Recovery isn’t inactivity the body is in a constant state of repair even when training. The effective rate of repair changes the less you do the more it focuses on rebuilding. Equally the less you do the more you lose fitness adaptations. The body is ruthlessly efficient in what it does! A balance that minimises fitness losses, but allows strong recovery is required.
My experience of Epic Camp Italy a few weeks before Ironman Switzerland is an example of what not to do. Primarily I’d allowed too small a gap between a huge camp and my major race. A week of recovery wasn’t enough following the jump in training load. I would probably have coped better simply tapering from Italy through to Switzerland.
Attempting to minimise the recovery period and squeeze in a further ten days of focussed training acted to drain me further. I was overreaching, perhaps even bordering onto overtraining, but the main issue was I didn’t allow adequate recovery for super-compensation. Without that final step my body was unable to repair and rebuild itself in time for the race.
What to do
Cycling makes up the bulk of training time on most Ironman programs and is normally the focus of a big weekend or training camp. A weekend is too short to make a swim focus worthwhile, though on a week’s camp there’s potential. Running can be an option, but comes with the associated injury risks. Something for the more experienced runner to experiment with if they’re confident.
Plan two long rides with the objective of riding both at a solid effort. If you’ve not ridden long back-to-back before this will probably be a challenge in itself. Managing pacing and recovery between sessions to ensure you finish strongly takes practice, but also teaches you about Ironman pacing. Too hard too soon and you will suffer.
Schedule at least one swim over the weekend, probably on the Saturday. A decent Ironman distance swim before breakfast followed by a long ride during the day. Starting with a swim/bike day then a bike/run day is a manageable approach. With more experience and greater fitness there’s the option to add run and swim to both days. Build into that volume weekend the aim is to do big training, but not break yourself.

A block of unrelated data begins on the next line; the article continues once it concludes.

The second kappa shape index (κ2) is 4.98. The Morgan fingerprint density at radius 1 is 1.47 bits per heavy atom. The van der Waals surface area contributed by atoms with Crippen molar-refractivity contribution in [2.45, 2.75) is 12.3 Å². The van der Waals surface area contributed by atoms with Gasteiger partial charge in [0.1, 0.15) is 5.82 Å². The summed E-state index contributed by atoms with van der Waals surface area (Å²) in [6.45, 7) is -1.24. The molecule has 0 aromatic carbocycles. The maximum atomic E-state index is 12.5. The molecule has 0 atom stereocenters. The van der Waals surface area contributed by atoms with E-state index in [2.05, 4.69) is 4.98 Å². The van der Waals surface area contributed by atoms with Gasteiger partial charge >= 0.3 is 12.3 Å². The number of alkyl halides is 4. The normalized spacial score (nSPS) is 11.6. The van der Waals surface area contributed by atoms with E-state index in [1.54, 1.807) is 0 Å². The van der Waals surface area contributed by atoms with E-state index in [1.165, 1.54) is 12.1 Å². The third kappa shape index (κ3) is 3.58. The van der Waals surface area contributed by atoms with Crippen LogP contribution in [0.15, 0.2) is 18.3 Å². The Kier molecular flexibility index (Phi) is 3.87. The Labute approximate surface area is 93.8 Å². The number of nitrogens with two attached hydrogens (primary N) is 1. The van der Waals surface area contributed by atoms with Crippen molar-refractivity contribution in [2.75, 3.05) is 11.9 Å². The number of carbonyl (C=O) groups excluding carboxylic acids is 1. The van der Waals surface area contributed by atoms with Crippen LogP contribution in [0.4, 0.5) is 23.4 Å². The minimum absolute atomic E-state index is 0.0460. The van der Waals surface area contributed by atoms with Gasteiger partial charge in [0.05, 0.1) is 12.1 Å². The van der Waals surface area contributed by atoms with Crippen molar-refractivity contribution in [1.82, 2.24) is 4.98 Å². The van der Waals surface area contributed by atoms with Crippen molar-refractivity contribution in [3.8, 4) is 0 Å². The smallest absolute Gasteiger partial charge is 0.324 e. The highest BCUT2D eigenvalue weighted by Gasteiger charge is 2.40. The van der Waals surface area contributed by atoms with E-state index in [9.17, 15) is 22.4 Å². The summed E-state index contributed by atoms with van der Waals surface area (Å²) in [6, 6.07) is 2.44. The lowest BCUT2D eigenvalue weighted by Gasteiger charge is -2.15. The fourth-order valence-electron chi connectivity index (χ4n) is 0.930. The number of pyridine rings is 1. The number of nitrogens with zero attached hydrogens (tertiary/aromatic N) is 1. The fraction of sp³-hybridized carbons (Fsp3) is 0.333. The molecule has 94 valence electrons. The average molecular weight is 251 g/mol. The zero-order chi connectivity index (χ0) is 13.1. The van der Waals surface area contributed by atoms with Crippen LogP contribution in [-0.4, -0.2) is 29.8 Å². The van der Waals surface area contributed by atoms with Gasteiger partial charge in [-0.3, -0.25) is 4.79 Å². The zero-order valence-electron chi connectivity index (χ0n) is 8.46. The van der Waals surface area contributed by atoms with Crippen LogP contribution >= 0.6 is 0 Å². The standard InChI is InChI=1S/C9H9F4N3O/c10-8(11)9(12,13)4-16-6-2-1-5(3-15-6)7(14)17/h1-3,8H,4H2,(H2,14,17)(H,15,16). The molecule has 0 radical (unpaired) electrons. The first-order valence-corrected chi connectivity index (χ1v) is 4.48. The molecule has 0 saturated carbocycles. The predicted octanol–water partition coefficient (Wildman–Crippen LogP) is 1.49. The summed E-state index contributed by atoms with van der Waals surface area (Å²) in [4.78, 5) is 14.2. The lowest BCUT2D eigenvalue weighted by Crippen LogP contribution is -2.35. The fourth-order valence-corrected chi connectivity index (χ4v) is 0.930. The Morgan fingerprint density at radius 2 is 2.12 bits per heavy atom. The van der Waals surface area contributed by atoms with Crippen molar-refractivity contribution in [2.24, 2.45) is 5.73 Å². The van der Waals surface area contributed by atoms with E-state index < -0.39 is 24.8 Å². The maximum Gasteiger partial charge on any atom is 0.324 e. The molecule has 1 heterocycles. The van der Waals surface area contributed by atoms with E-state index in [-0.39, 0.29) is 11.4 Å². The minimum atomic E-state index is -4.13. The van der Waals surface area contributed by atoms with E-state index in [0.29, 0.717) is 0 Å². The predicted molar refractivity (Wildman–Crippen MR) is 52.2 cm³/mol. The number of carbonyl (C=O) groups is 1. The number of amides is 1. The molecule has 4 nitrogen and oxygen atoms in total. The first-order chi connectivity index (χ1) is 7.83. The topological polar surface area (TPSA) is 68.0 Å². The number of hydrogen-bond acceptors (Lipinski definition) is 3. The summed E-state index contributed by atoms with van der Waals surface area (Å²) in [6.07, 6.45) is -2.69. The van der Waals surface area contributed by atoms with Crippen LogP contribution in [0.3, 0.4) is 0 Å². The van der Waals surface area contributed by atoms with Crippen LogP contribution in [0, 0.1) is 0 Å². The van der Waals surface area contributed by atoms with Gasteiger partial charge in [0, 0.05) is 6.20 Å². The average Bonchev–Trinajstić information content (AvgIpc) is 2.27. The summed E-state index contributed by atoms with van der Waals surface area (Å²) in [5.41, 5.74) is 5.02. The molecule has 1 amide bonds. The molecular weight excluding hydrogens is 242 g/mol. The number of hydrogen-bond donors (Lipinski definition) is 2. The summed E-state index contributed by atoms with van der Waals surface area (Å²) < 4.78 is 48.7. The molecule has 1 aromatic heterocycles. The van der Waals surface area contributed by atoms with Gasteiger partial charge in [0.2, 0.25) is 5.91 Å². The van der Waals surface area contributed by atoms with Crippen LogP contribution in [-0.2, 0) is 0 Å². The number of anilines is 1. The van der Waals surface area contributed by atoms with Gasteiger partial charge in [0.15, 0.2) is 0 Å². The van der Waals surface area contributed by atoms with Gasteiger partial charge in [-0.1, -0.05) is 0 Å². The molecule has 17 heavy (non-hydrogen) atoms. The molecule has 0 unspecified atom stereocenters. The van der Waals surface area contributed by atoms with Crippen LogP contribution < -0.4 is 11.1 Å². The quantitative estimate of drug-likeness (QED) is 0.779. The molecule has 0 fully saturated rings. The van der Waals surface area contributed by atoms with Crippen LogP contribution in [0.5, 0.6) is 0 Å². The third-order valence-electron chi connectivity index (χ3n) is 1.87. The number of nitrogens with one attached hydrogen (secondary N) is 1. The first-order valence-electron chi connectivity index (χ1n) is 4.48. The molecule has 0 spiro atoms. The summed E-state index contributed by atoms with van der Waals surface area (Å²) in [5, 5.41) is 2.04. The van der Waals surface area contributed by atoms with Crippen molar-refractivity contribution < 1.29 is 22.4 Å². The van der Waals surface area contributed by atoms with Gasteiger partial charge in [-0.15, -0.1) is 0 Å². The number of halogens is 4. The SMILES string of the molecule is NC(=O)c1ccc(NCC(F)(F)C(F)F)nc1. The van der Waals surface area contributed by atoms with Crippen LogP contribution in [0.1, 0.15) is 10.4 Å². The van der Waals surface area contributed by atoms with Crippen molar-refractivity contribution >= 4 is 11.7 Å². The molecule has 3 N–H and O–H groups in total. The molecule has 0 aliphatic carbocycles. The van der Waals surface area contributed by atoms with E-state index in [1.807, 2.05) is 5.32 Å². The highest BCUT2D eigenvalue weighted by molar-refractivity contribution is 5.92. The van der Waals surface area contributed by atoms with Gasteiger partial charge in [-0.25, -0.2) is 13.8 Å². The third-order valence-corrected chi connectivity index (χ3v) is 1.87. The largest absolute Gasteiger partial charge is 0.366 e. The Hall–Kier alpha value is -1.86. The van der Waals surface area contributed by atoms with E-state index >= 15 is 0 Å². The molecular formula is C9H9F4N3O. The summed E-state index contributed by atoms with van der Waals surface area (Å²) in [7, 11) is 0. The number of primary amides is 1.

Adding a shorter distance event (olympic or less) is another way to increase training load over a weekend. Racing is motivating and adds intensity to your week. Going into the event without tapering may not lead to a PB, but it will increase the week’s training load. With the rest of your weekend’s training still in place you effectively have your big weekend.
In 2008 I raced local sprint tris or duathlons followed by a three or four hour ride in the afternoon on several weekends. It was a lot of fun and tough training too. The racing would be intense leaving me exhausted, but after lunch I’d be getting a long ride into the legs. Again more experience of riding in a fatigued state and pacing.
With week long (or more if you’re lucky) camps try to extend the principle of the weekend. Train in at least two of the sports each day with the focus being bike mileage. Facilities allowing it’s good to swim as often as you can, even if it’s only an easy session. Again be cautious with your run volume experience should dictate how far you push this.
Putting aside normal time limitations for a big weekend or training camp is a useful tool in Ironman preparation. Not essential, but it can go a long way to improving your Ironman time. It’s hard to recommend a structure for these occasions as they’re dependent on personal fitness levels and experience. A definite area where a coach can help you make the most of them!
If you’ve not tried this approach before be cautious in introducing it. Don’t attempt to do the hardest training right from the start, grow the volume and intensity of the weekends with experience. Remember the aim is to work harder over a short period, but not to interrupt the overall consistency of the program.
Ironman Training Library
From nutrition to pacing - a collection of CoachCox blog posts focused specifically on Ironman training and racing.